How to Eat the Mediterranean Way on a Budget
The Mediterranean diet won’t break the bank, even though in most parts of the country, fresh seafood is a costlier alternative to hamburger; leaner cuts of meat are typically more expensive than fattier ones; and fresh stuff — fresh cheeses, fresh produce, fresh herbs, and so on — is both more expensive and more perishable than the canned, frozen, and prepackaged counterparts.
If the only change you were to make is to swap foods from one diet to the other, you’d suffer sticker shock.
But if you embrace all the principles of the Mediterranean diet — eating smaller portion sizes, using unprocessed foods and whole grains, and taking time to savor your meals and your life — you may very well discover that you can eat just as economically on the Mediterranean diet as you can on your current diet and reap the benefits that come with being healthier.
Many of the foods that take starring roles in the Mediterranean diet are themselves economical. Beans, legumes, and grains, for example, are economical; add delicious plant-based protein, tons of vitamins and minerals, fiber, and phytochemicals (which help prevent chronic diseases); and are satisfying, which means you’ll be less likely to snack on junk a couple of hours after eating a meal.
Chickpeas (also known as garbanzo beans) and fava beans are two of the most common beans in Mediterranean cooking, but you also see other varieties, such as black beans and kidney beans.
Many of the vegetables and fruits of this plant-based diet — apples, broccoli, cabbage, grapes, green beans, lemons, onions, and tomatoes, for example — are commonly available and affordable. Those that are more expensive, like olives, are available jarred or canned, which is generally less expensive, and pack so much flavor that a little bit goes a long way.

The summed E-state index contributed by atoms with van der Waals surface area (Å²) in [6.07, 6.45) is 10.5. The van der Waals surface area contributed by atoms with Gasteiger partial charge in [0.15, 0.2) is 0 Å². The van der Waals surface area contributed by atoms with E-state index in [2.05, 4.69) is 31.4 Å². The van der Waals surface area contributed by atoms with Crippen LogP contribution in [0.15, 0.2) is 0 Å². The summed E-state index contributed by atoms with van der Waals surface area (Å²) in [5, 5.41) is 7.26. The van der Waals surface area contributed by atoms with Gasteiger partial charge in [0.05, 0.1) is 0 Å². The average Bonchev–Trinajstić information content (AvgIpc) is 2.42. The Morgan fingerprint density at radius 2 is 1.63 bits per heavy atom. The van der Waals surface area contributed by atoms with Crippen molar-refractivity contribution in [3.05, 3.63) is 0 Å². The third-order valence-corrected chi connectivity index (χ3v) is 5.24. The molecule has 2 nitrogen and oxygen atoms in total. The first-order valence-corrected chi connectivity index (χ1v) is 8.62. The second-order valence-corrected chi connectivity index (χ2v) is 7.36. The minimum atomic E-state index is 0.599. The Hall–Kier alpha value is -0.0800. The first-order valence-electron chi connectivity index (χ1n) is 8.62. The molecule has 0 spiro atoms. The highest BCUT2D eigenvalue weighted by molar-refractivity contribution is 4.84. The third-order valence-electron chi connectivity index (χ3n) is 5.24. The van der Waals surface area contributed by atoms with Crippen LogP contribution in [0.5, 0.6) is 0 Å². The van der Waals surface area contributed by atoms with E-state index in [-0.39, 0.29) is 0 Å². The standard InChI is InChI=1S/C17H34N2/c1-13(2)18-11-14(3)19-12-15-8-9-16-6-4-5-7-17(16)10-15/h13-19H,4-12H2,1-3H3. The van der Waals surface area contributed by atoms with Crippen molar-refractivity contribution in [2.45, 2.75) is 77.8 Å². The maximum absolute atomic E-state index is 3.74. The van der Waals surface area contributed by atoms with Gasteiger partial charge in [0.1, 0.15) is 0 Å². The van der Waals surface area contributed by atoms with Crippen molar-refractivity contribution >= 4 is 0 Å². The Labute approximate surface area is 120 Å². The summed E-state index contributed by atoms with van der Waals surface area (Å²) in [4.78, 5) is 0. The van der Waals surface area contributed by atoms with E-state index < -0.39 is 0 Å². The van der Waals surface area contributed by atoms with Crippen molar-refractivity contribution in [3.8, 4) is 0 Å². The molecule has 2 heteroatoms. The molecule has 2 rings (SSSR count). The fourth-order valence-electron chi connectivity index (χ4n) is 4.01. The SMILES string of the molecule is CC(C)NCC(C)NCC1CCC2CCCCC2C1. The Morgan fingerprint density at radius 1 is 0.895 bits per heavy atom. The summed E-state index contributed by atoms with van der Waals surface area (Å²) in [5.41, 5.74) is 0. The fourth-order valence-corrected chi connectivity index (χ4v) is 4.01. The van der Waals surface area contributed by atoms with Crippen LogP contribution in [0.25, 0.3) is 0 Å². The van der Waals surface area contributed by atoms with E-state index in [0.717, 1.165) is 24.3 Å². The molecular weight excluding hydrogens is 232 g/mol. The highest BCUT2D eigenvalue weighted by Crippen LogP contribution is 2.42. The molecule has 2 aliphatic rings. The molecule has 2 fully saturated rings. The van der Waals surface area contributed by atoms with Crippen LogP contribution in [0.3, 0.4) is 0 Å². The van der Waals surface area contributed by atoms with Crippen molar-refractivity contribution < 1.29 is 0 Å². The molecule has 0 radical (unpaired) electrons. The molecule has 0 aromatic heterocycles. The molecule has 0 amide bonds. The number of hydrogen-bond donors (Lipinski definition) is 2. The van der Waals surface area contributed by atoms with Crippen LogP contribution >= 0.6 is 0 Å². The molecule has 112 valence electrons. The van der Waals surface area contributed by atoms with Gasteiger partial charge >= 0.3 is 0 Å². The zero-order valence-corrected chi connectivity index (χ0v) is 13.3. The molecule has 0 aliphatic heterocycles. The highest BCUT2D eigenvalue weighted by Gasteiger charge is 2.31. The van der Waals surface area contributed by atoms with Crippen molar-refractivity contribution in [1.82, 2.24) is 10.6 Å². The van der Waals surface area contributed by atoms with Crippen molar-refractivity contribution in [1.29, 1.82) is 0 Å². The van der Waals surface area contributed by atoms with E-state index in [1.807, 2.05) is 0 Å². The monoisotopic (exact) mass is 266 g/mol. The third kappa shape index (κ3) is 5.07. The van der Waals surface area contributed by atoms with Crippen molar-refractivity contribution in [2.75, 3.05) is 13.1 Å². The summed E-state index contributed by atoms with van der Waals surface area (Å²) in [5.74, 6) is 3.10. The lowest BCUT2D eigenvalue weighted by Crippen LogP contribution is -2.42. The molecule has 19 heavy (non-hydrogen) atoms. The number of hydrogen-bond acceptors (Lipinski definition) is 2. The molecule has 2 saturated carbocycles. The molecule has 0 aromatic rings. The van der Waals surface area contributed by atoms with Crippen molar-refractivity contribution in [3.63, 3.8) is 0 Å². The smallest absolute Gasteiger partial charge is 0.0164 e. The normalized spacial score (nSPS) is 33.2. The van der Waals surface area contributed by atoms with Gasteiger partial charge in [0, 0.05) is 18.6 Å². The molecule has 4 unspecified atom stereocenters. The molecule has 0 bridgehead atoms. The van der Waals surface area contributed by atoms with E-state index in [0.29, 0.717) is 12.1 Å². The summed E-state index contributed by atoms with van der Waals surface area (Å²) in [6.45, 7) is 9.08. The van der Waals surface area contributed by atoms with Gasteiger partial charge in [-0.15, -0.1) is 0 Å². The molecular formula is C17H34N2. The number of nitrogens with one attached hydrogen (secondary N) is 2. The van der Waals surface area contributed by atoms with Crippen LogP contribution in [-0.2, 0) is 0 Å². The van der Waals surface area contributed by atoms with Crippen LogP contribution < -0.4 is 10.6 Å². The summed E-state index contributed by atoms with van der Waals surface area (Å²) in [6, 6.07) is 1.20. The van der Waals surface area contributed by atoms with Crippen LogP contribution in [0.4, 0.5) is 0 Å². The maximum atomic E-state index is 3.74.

They may not be as pretty, but frozen and canned vegetables have just as many nutrients as their fresh-from-the-local-farmers’-market brethren, and they’re often much less expensive. So stock up!
You’re not neglecting your family if you serve canned carrots or frozen cauliflower rather than fresh. And although gourmands may insist that nothing beats a freshly prepared artichoke, who really has the time to work that little center piece out of the thing?
Buying in season or on sale
If you’re someone who creates a menu and then shops, flip those tasks: find what’s on sale and then create your menu. If oranges or avocados are on sale, for example, add dishes that include these items on your menu that week. In-season items are generally less expensive out of season simply because of availability.
Local farmers’ markets are a wonderful resource to get fresh, seasonal food for any community. Strolling outside through the aisles of the farmers’ market helps get your creative juices flowing with what recipes you can make with these fresh foods (some which may have been picked that morning).
Buying extra to save for later
This strategy helps save you money in a couple of ways: first, you’re getting a good price now, and second, having the items on hand means you can wait for another sale before you have to buy again, ensuring you get a good price in the future, too.
Reserve this strategy for only those items that you’ll use and are easy to store; you won’t save anything by buying extra at a great price only to end up tossing it out.